Cindy Amrine Case is No Test of the Homeowner Bill of Rights
An article that’s been making the rounds online — some with permission and some postings that were clearly just swiped from the Sacramento Bee — concerns a supposed violation of the Homeowner Bill of Rights law regarding dual tracking. Now, not being your average Joe citizen, this Sacramento real estate agent has read the Homeowner Bill of Rights Law in its entirety. And not being a lawyer, my opinion of this law is not to be considered a legal opinion; instead, it’s just a logical interpretation that any rational person of normal intelligence would most likely draw.
The Sacramento Bee article is about a woman and her family in Citrus Heights who are being evicted because their home on Twin Park Drive was sold on the courthouse steps to a private investment group. The owner, Cindy Amrine (Sherr) hired a lawyer to file a lawsuit against Bank of America, claiming that the bank had no right to dual tracking because of the Homeowner Bill of Rights law.
I’m not saying that lawyers take big wads of cash to file lawsuits and get paid whether or not they win the case, because everybody knows that is a fact. In fact, in this instance, I might even go so far as to say the lawyer knows she won’t win but is filing the lawsuit in a sole attempt to get a settlement for her client. It’s true, sometimes banks will pay money to settle a lawsuit, even if the bank is not guilty. It’s the way our legal system works. One doesn’t have to be guilty to pay off a plaintiff. One can simply decide it’s less expensive to bribe the plaintiff to drop the lawsuit than it is to defend it.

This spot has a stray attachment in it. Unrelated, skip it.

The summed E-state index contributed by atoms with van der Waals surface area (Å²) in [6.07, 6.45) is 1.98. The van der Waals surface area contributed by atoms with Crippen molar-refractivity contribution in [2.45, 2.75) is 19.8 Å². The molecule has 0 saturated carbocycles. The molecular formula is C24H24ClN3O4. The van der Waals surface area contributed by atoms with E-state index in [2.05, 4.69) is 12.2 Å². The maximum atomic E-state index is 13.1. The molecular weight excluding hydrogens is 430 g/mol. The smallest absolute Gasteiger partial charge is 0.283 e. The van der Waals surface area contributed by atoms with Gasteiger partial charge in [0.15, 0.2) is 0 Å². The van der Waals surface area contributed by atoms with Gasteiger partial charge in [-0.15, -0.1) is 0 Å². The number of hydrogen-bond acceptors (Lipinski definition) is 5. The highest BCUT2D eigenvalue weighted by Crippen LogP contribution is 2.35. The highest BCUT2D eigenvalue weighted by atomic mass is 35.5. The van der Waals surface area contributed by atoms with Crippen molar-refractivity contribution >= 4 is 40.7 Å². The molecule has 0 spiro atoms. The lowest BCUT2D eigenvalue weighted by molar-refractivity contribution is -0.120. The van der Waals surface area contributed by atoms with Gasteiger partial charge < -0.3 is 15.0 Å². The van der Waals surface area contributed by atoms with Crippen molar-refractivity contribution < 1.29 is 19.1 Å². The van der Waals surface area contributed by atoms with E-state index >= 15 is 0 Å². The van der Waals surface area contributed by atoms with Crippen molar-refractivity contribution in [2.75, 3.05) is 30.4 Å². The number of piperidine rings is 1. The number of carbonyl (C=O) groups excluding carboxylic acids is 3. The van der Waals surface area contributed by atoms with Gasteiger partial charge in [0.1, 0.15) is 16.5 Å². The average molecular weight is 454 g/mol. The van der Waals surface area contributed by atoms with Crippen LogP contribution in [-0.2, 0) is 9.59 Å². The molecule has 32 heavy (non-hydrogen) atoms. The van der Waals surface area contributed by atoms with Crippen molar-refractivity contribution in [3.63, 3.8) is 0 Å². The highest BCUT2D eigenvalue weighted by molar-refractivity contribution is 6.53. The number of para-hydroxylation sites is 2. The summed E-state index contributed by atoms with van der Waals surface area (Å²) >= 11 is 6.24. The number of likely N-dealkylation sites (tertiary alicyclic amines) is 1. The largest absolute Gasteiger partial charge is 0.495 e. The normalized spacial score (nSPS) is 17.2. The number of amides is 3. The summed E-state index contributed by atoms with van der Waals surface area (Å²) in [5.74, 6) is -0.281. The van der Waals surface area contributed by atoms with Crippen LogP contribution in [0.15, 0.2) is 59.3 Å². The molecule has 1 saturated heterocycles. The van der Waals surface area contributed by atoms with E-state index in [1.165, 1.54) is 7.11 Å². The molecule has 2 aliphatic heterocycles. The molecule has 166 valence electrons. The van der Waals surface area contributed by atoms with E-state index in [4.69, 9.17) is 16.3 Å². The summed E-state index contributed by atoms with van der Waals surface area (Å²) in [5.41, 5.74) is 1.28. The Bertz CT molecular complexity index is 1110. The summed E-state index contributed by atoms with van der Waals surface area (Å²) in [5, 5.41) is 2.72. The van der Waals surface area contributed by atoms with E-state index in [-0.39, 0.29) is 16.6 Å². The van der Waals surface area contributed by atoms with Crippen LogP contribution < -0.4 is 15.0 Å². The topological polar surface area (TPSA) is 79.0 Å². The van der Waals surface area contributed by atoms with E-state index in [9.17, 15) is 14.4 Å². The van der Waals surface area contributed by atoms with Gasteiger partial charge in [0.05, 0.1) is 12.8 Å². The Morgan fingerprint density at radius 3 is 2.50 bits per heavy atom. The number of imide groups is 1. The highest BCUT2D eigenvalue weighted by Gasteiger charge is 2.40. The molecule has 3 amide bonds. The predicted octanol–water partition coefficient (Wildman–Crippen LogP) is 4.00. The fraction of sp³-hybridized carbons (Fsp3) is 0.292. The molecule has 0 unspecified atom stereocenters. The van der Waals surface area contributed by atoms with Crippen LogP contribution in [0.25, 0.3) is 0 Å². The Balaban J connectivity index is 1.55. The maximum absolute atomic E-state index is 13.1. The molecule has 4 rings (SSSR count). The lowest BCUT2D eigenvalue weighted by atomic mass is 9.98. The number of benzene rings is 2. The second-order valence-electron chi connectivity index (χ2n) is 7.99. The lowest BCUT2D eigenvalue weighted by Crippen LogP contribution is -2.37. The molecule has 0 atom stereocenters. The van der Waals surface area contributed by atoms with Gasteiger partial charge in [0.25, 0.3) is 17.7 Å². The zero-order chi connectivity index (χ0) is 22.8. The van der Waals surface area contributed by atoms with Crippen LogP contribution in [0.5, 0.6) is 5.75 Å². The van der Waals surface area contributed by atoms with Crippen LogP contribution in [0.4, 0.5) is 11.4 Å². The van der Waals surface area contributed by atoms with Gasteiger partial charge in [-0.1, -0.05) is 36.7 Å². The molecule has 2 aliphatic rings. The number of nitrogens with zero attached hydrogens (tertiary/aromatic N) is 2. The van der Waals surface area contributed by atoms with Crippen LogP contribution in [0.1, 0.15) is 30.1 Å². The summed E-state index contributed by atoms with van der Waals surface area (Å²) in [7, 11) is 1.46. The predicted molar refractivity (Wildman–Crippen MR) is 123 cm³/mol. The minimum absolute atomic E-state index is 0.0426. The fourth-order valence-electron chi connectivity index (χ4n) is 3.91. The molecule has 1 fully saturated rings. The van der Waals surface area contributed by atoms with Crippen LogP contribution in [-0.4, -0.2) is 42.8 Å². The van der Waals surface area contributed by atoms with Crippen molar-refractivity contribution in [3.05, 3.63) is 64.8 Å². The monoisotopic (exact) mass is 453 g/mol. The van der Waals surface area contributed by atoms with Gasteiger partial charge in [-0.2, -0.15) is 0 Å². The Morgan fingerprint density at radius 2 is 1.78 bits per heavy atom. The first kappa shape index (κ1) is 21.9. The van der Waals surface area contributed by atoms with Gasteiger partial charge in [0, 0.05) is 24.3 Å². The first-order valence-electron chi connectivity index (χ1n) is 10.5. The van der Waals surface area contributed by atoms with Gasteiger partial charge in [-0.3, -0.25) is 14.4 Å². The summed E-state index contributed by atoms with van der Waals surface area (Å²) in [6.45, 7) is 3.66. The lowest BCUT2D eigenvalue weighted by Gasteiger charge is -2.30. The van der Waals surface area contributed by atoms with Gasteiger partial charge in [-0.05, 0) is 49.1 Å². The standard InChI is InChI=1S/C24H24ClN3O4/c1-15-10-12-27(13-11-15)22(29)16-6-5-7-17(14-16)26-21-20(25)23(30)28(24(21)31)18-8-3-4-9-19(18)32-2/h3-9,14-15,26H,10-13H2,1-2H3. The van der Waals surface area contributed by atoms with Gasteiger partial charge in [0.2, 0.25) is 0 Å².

What I find interesting about this case is that people are incorrectly assessing this case as a “test” of the Homeowner Bill of Rights law. That law says a bank is permitted to practice dual tracking during a short sale. It’s right there in black and white. The law also says dual tracking must stop after a short sale approval letter is received, but in this case, there was no short sale approval letter, according to the story in the Bee.
I researched the property history online. The home went on the market in early March. Toward the end of April, it went to Trustee’s Sale and the pending short sale canceled. The Notice of Default had been filed the summer of 2012. I can see where the short sale agent did not expect the home to be sold out from under the seller. But we all know — those of who work in short sales — that the foreclosure department of Bank of America has nothing to do with the short sale department. The departments don’t engage with each other.
For the uninitiated though, I offer this bit of trivia for you. The Homeowner Bill of Rights law stops dual tracking during a short sale beginning January 1, 2018. Read it and weep. I predict this lawsuit by Cindy Amrine will absolutely not change how short sales are handled in California, you can count on it, on all 10 fingers. It does bring awareness that dual tracking is wrong.